According to The Berlin Mission, a new book by Holocaust historian Richard Breitman, U.S. policymakers knew even more. Consular officers in Germany met regularly with Jewish refugees applying for American visas and also maintaining contact with Nazi officials; it couldn’t have been hard to predict what would come next. In December 1938, consular officer Raymond Geist wrote from Berlin to his superior back in Washington D.C.: “The Germans are determined to solve the Jewish problem without the assistance of other countries, and that means eventual annihilation.” Yet the United States did nothing to facilitate Jewish immigration during those critical years. “Never again,” we tell ourselves today. 


The U.S. government has acknowledged the Chinese government’s actions in Xinjiang as genocide. But it has not yet taken any action to expedite Uyghurs’ entry into the United States.

But today the world is confronted with another global power intent on destroying its own people. And again, U.S. sanctuary remains elusive. Since at least 2017, the Chinese government has forcibly detained more than 1 million Uyghurs and other Turkic Muslims, all without due process, in 380 concentration camps in Xinjiang province. Forced labor of Uyghurs, both inside and outside the camps, has been well documented. According to escapees, physical and psychological torture in the camps is common. Multiple women have testified to systematic rape by prison guards, and forced sterilization and abortions are widespread. Satellite images taken in Xinjiang over the past three year reveal the destruction of thousands of mosques, evoking a present-day Kristallnacht.  

The U.S. government has acknowledged the Chinese government’s actions in Xinjiang as genocide. But it has not yet taken any action to expedite Uyghurs’ entry into the United States. Fortunately, there is now a bill in the House (and a corresponding bill in the Senate) that could change this. Uyghurs and other Chinese Turkic Muslims would be granted “Priority 2” (P-2) status under U.S. asylum law; as P-2 refugees, they would not have to prove “individual persecution” and would be able to apply directly to U.S. authorities for resettlement. They could therefore bypass the longer, default route of first seeking a referral from the U.N. High Commissioner for Refugees, a national embassy, or an NGO. P-2 status would also enable Uyghurs to apply for resettlement regardless of where they are in the world. And, as the bill makes clear, their entry into the United States would not be counted against any numerical limitation, an important factor since President Biden has wavered on his promise to increase the refugee quota. “As a Jew and as an American, I believe there is a moral responsibility to act,” Rep. Ted Deutch, the sponsor of the House bill, told me. “I’m proud of our country’s storied history of offering refuge to oppressed people, but particularly as a Jew, I’m also keenly aware of our past failures to welcome refugees in time to save them.”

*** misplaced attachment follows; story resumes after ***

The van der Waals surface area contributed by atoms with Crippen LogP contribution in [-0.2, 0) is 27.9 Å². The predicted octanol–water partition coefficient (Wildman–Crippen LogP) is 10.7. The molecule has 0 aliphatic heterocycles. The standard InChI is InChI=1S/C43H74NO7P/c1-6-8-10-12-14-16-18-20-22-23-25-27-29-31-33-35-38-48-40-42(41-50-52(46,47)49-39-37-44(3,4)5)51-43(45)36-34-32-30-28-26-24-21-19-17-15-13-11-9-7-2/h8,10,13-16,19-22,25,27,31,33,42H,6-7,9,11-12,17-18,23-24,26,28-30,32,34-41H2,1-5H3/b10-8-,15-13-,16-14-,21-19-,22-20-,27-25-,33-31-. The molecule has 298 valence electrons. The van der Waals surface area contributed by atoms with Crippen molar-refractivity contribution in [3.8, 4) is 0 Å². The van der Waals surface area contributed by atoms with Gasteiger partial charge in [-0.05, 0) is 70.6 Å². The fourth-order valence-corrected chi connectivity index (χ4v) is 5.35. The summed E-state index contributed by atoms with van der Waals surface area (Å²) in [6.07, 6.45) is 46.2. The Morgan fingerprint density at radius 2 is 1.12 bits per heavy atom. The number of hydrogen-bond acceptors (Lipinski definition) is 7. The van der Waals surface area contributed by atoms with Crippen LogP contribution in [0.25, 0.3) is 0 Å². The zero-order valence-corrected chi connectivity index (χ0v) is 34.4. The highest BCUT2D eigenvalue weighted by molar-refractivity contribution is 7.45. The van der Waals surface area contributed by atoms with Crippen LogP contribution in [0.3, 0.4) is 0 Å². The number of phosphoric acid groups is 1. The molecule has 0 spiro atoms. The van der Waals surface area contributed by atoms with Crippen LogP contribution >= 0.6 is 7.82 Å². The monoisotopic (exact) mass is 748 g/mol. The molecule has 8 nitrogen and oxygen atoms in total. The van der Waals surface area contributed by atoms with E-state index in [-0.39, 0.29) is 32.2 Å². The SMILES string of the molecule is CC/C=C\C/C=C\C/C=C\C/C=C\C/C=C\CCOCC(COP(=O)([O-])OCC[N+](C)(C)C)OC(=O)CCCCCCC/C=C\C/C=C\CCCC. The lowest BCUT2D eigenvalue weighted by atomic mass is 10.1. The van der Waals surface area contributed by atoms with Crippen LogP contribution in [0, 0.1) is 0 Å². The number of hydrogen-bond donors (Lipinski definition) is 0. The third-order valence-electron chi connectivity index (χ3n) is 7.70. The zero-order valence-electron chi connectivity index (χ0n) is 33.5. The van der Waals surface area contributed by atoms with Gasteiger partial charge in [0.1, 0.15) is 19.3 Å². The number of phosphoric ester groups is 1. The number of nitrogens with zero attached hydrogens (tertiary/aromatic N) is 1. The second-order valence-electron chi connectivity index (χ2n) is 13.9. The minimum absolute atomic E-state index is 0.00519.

Still, the United States can and should do more. Asylum applications should be expedited for Uyghurs and other Chinese Turkic Muslims currently residing in the country. The waiting period to receive a work visa, which the Trump administration extended to a year (up from 150 days), should be waived for Uyghur asylum seekers. The Biden administration should also provide financial support to recently arrived Uyghurs, in line with past precedent for targets of genocide. In 2018, the Trump administration established the Genocide Recovery and Persecution Response Program to aid Yazidis in northern Iraq. A fund for Uyghur victims should also be established; it could be paid for by leveling sanctions on corporations illegally importing Xinjiang cotton or tomatoes, or other goods coming from Xinjiang. Concrete action taken by the United States would likely have ripple effects in wealthy countries throughout the world, potentially increasing the number of Uyghur lives saved. 

On May 10, 1940, one year after the United States refused to admit a boat full of Jewish refugees, the Nazis invaded the Netherlands. Ann had escaped just a few months before; any child still living in her former orphanage was killed in the Holocaust. Every week, the orphanage gave each child a stamp, so they could keep in contact with their parents. Ann used hers to write (in perfect English) to the U.S. consulate in Rotterdam, begging to be allowed entry to the United States. Her gambit worked. In August 1939, Ann was summoned to the consulate; after her visa number was finally called, she learned that the U.S. consular general wanted to meet her. “We need people like you,” he told Ann. Her fierce advocacy had made an impression on him.

Ann was able to survive to the age of ninety-four in part because of luck. She was lucky to be born to an upper-middle class family that had the means to ensure she learned English; lucky that kindertransport took children up to the age of fifteen; lucky that the U.S. consular general read her letters. To end the genocide in Xinjiang, there is a lot the United States and the rest of the world will need to do, especially against a country as powerful as China. Perhaps we will never be able to completely eliminate the element of luck in refugee resettlement. But we can certainly reduce it, starting by ridding ourselves of the glaring inconsistencies in our refugee policies, especially in the face of genocide. Only then will “never again” actually mean something.  

Elizabeth M. Lynch is the founder and editor of China Law & Policy.

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Published in the July/August 2021 issue: View Contents